Green vegetable bug

The green vegetable bug (GVB) is a major pest of soybeans, especially in coastal areas. It attacks other bean crops such as mungbeans, navy beans and azuki beans, as well as cotton.

Scientific name

Nezara viridula

Description of adult

GVBs are bright green, shield-shaped, 13–15mm long with 3 small white spots between their shoulders. Over-wintering adults are purple-brown. Yellow or orange GVB variants are occasionally seen. GVBs emit a foul smell when disturbed to deter predators.

GVB eggs are laid in rafts (50–100 eggs per raft) and are circular in cross section. Newly-laid eggs are cream but turn bright orange prior to hatching. Parasitised GVB eggs are black. GVB nymphs vary in colour. Newly hatched nymphs (1.5mm long) are orange and brown (sometimes black). Later instars are either green or black, with white, cream, orange and red markings.

Final (fifth) instar nymphs have reduced patterning (i.e. more base colour, green to black), and have prominent wing buds. Younger nymphs are round or oval rather than shield shaped and usually aggregate in large clusters. Older nymphs are more widely dispersed.

Similar species

Smaller podsucking bugs with which GVB adults may be confused include:

Life history

GVB typically invade summer legumes at flowering and commence feeding and egg laying. The eggs are laid in rafts containing 50–100 eggs and take 6 days to hatch at 25°C.

Nymphs do not usually reach a damaging size until mid to late podfill. Usually only one generation develops per summer legume crop. Nymphs require pods containing seeds to complete their development and the podding phase of most summer legumes is only slightly longer than GVB's life cycle. There are five nymphal instars with a total development time of 30 days. Development is faster at temperatures higher than 25°C but there is considerable nymphal and adult mortality at temperatures greater than 35°C. In Queensland, GVB has 3 to 4 generations during the summer.

GVB over-winters as adults, often sheltering (but not feeding) in yet to be harvested maize crops, under bark on trees, or in farm buildings. It is possible that GVB overwinters in cane crops, but the coast may be warm enough for bugs to keep feeding and breeding year-round.


GVB was first recorded in Australia in 1916 and is now found throughout the country. It is a cosmopolitan pest found in all tropical, subtropical and warmer temperate regions of the world.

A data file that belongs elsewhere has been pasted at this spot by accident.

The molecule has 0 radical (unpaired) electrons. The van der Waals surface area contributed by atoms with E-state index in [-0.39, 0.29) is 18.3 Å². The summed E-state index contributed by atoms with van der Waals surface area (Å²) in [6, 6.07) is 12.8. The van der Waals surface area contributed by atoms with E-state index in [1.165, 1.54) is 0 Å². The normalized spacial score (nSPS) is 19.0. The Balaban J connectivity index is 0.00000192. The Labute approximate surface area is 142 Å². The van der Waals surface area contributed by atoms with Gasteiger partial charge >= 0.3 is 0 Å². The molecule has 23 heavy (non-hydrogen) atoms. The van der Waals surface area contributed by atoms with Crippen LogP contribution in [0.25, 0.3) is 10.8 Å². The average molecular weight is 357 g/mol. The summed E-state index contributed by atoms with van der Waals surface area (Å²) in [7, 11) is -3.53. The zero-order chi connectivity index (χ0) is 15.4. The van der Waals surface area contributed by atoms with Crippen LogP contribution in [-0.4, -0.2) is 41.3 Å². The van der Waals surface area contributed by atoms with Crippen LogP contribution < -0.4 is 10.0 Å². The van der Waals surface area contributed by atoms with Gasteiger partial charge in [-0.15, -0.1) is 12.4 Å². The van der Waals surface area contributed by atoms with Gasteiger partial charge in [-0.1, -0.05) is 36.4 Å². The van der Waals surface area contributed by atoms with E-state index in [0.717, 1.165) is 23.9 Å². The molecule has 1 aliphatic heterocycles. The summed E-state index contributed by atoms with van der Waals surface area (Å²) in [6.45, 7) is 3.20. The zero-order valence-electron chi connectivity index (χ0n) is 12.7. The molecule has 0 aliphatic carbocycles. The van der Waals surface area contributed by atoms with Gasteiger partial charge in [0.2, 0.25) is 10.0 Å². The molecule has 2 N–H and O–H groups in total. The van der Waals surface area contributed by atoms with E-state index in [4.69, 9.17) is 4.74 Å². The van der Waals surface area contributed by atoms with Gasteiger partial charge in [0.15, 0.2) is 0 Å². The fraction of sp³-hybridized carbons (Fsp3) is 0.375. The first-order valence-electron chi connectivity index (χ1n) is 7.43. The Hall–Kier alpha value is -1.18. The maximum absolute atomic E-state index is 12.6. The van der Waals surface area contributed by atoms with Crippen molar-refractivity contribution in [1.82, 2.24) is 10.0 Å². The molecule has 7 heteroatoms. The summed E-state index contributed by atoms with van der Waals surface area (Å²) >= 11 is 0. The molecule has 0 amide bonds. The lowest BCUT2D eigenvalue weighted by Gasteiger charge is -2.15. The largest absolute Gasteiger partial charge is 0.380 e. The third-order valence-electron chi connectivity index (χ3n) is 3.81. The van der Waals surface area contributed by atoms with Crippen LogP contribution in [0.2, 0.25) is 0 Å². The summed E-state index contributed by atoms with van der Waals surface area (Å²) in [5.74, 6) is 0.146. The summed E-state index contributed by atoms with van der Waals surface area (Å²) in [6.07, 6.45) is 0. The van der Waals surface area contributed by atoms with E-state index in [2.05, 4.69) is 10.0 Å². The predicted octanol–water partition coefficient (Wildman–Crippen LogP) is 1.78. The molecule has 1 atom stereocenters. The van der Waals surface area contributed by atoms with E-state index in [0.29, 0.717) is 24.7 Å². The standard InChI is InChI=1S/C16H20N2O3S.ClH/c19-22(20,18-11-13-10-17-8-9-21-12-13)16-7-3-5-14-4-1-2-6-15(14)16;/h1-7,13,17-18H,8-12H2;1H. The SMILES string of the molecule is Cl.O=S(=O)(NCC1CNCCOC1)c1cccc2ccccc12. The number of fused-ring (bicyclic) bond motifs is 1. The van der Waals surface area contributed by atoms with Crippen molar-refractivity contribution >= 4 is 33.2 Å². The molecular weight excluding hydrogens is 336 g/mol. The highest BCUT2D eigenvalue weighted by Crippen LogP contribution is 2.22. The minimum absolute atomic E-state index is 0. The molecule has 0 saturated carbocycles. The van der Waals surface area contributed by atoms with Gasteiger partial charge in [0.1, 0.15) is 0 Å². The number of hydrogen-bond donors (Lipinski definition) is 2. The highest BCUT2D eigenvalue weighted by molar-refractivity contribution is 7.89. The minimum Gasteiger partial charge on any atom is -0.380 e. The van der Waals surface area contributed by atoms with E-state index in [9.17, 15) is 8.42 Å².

Host range

Soybean, mungbean, navy bean, sunflower, cotton, maize, peanut, linseed, azuki bean.

Soybeans in particular are a favoured host but GVB attack all summer and winter pulses (except chickpea). GVB is also a major pest in cotton and many horticultural crops.


Major, widespread and regular. This species is the most damaging podsucking bug in pulses, by virtue of its abundance, widespread distribution, rate of damage and rate of reproduction. It is one of the most recognised agricultural pests in Australia. Very high populations are frequently encountered in coastal Queensland.

Adult bugs typically invade summer legumes at flowering, but GVB is primarily a pod feeder with a preference for pods with well-developed seeds. Summer legumes remain at risk until pods are too hard to damage (i.e. very close to harvest). Damaging populations are typically highest in late summer crops during late podfill (when nymphs have reached or are near adulthood).

GVB use their long thin mouthpart to suck nutrients from the seed (stinging the seed). Legume pods most at risk are those containing well-developed seeds. While GVB also damages buds and flowers, soybeans can compensate for this early damage. Damage to young pods produces deformed and shrivelled seeds, reducing yield. Some pulse cultivars can compensate for early damage but seeds damaged in older pods are blemished and difficult to grade out, reducing harvested seed quality, particularly that destined for human consumption.


Crops should be inspected for GVB twice weekly from budding until close to harvest. Sample for GVB in the early to mid morning when bugs bask at the top of the crop canopy.

Beat sheet sampling is the most efficient monitoring method for podsucking bugs including GVB.


For edible soybeans (destined for human consumption), thresholds are governed by the need to not exceed maximum seed damage limits, usually 2%. As a result, the GVB threshold in typical edible soybeans crops is a low 0.3 adult GVB per square metre. For crushing and stockfeed soybeans with lesser quality requirements, the threshold is raised to 1.0 GVB per square metre.


Where possible avoid sequential plantings of summer legumes as bug populations will move progressively from earlier to later plantings, eventually building to very high levels (e.g. greater than 20 per square metre). Also avoid cultivar and planting time combinations that are more likely to lengthen the duration of flowering and podding (e.g. early plantings of the soybean cultivar Melrose).


GVB eggs are frequently parasitised by a tiny introduced wasp Trissolcus basalis (green vegetable bug egg parasite). Parasitised eggs are easily recognised as they turn black. Parasitised GVB eggs may be confused with eggs of the predatory shield bugs but lack the spines that ring the top of the eggs of these species.

GVB nymphs are attacked by ants, spiders and predatory bugs. Final (fifth) instar and adult GVB are parasitised by the recently introduced tachinid fly, Trichopoda giacomellii.


Bugs should be controlled during early podfill before nymphs reach a damaging size. Pesticides are best applied in the early to mid morning to contact bugs basking at the top of the canopy.

Check the Australian Pesticides and Veterinary Medicines Authority database for chemicals registered or approved under permit to treat this pest on the target crop in your location. Always read the label and observe withholding periods.